Companies that do not have an ISO standard spend time on solving problems through improvisation. Companies that have an ISO standard, spend it on innovation and development
The strategic goal of every SME is to achieve a higher level of competitiveness, while product competitiveness implies the implementation of appropriate quality standards and certification of products, processes and systems. However, procedures for implementing standards can sometimes take longer than expected. We talked with Miroslav Miletić, advisor to the president of the Chamber of Commerce and Industry of Serbia (CCIS), about the importance of the implementation of standards in companies.
Could you tell us why is the implementation of standards important in all business segments?
The introduction and consistent implementation of ISO standards are crucial in all business segments and beyond. Figures show that there are about 400 million small and medium-sized enterprises in the world. Of the total number of certificates, according to the ISO organization, which is close to one million certificates (ISO 9001), 80% are issued to SMEs. ISO standard certification means entering that elite, the Class A clients, suppliers and long-term partners and once they start doing business, they practically do not stop it. This is evidenced by the overall appearance of a company, the way of communication is carried out in the company itself, inconspicuous and demanding rules, but above all the way of doing business at all levels.
How does that look like in practice?
Twenty-five years ago, when a company in this part of the world was certified with the ISO 9001 international certificate, it meant that in certain years of business, it had produced and sold 100,000,000 stock-keeping units (SKU). Per 100,000,000 stock-keeping units (SKU), there were 12 to 15 complaints per year, of which 3 to 5 are justified, which are dealt with by the entire company, from the top to the bottom of the ladder. This had a direct impact on the company’s business results, which, in some years, went up to 30% and created an incredible space for savings of between one and two million per year. In terms of competitiveness on the domestic and global market, and according to the latest data of the ISO organization, the Western Balkans region currently has a total of 9,500 ISO 9001 certificates, while, for comparison, the Czech Republic has 12,500. In the last decade, the number of the ISO 9001 certificate ranged between 2,500 and 3,200. For instance, Italy has close to 100,000, and at a certain point in time, there were over 150,000.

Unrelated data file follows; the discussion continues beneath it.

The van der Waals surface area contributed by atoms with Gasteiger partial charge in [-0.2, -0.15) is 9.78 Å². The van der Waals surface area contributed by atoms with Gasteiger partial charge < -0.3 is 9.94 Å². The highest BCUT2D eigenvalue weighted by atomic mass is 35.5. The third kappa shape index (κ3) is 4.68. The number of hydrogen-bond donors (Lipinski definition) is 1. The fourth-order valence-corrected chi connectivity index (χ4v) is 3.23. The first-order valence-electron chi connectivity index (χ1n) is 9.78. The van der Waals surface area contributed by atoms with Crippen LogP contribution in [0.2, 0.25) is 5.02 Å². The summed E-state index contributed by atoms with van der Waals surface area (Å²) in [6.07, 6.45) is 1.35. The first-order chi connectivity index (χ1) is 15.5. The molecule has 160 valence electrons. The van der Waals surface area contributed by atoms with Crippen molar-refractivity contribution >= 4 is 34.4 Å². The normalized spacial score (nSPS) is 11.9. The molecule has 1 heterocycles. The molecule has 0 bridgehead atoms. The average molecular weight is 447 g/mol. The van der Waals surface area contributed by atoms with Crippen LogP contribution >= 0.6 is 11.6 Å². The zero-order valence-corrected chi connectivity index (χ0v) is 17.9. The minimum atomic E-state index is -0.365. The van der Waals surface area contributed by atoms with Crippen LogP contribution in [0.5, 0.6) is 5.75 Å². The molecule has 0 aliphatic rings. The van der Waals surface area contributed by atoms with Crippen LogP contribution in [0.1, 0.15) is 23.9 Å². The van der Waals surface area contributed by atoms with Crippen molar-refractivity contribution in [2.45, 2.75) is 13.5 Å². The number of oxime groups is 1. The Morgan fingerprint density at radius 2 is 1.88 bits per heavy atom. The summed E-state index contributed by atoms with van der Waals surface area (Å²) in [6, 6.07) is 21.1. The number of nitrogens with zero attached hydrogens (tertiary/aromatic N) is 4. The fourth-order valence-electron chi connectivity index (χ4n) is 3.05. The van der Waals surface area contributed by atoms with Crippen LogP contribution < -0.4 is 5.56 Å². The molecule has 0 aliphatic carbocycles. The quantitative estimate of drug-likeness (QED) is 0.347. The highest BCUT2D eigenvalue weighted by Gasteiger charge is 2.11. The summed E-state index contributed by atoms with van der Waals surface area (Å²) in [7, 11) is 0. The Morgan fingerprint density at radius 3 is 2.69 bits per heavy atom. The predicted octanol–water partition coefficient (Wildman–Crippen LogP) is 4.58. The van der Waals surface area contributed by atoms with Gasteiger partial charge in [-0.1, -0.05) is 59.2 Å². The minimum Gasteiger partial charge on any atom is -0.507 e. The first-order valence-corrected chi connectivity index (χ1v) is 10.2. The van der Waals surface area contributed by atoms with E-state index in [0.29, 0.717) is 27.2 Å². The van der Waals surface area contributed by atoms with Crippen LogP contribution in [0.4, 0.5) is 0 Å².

“There is a lack of strategic and systemic activity on setting up standards”
ISO standards help with coping in crises and pandemics. What for others is a waste of time, for a quality management system is a normal occurrence. The emphasis is on efficiency – doing things the right way, and effectiveness – doing the right things, because companies that do not have an ISO standard spend time on solving problems through improvisation. Companies that have an ISO standard, spend it on innovation and development.
How to develop awareness among small and medium-sized enterprises about the importance of implementing standards?
Our SMEs have a somewhat developed awareness of the need to implement an ISO standard. However, I think that there is a lack of strategic and systemic activity in the direction of introducing standards. We have noticed that the cost-cutting in times of crisis resulted in companies giving up on certification, although these costs are immeasurable in relation to the benefits that the standards bring. In my experience, setting up standards takes approximately 15 months, while their implementation and improvement are continuous. It is important to point out is that investors are much more open to investing in companies that are ISO-certified.
What would be your message for the end?
A time of crisis, like the pandemic, is a time to make huge decisions. I think that our small and medium-sized enterprises do not lack courage, let alone understanding and awareness of the importance of introducing standards. I believe that, in a medium-term period of 3 to 5 years, Serbia will overcome limits in terms of the total number of certificates that will bring our country closer to the countries of Central Europe, in the same way that Yugoslavia was a good example in regard to JUS standards.